Methodologies are one of four major factors that need to be taken into consideration in the field of software engineering (Nance, slide 40, Session 1). Methodologies are an organized, documented set of rules and practices that provide a framework to guide a software project from concept, requirements collection, and design, through implementation maintenance and retirement of the product. Rico (n.d.) describes five major periods covering 50 years of computer history (mainframe, midrange, micro, internet and personal) and identifies 32 of the foremost methodologies that emerged within each time period. His work shows that essentially, methodologies evolved as a reaction to a) failures or inadequacies of earlier methods, b) opportunities arising from the revolution in technology or c) changes in business perspectives including information-age economics. Conventional methodologies, such as Structured and Object Oriented (OO) methodologies are also known as heavyweight methodologies because they typically include numerous rules, and documents, require a lot of time to develop and bureaucratic in nature (Fowler, 2003; Cockburn n.d.). However, even with the structured nature of these methodologies, the majority of software projects developed has not produced software products that are within budget; meet their performance goals; or success criteria (Nance, slide 15, Session 1). Other names for heavy weight methodologies include plan-driven, rigorous, predictive and "thick". In contrast, lightweight methodologies have few rules and practices; strive for a compromise between no process and unwarranted process, favor working code over excessive document and collaboration over contract negotiation (Constantine, 2002; "Agile Manifesto" 2001). Light weight methodologies go by names such as agile, adaptive and "thin". These light weight or agile methods are characterized by small releases, collaborative communications between developers and customers, simplicity and their ability to react quickly to changing requirements (Abrahamsson, 2003; "Agile Manifesto" 2001). Figure 1, Evolutionary map of agile methods, depicts the evolution of agile methods in time. . Figure 1. Evolutionary map of agile methods. Source: Abrahamsson (2003), figure 1 page 246.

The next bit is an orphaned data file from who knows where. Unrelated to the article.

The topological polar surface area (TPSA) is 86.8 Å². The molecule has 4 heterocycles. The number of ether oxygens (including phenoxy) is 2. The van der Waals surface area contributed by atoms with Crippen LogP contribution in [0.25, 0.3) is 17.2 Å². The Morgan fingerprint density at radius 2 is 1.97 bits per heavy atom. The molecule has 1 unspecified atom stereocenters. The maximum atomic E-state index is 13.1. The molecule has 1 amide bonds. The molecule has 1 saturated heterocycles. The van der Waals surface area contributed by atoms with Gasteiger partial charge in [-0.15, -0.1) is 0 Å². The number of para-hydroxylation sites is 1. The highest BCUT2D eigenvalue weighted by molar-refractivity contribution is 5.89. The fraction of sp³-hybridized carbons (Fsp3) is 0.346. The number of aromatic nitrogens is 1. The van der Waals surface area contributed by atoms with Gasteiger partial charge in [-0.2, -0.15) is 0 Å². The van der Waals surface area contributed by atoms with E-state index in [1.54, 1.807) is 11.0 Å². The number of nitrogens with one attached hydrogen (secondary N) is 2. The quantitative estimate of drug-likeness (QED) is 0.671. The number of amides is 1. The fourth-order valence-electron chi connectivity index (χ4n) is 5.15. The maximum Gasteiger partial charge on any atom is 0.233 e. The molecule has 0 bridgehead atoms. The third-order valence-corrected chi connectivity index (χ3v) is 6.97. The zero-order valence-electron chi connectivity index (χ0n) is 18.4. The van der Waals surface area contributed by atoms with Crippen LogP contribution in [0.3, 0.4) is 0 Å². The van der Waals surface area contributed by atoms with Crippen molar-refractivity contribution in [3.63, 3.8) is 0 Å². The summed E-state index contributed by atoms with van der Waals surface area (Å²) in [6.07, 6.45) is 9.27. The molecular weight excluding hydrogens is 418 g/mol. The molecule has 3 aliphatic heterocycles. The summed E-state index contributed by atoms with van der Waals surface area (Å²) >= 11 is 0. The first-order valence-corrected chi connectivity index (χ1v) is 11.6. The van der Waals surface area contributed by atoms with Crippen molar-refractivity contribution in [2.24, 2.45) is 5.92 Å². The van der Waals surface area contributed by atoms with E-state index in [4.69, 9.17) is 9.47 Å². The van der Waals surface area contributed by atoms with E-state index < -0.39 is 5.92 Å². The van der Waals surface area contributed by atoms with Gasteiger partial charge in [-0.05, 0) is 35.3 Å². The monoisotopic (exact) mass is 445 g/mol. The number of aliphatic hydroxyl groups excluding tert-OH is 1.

Selecting a methodology
Deciding what software development methodology to implement depends on many factors such as project priorities and project types. Project priorities would include factors such as scheduling, quality and...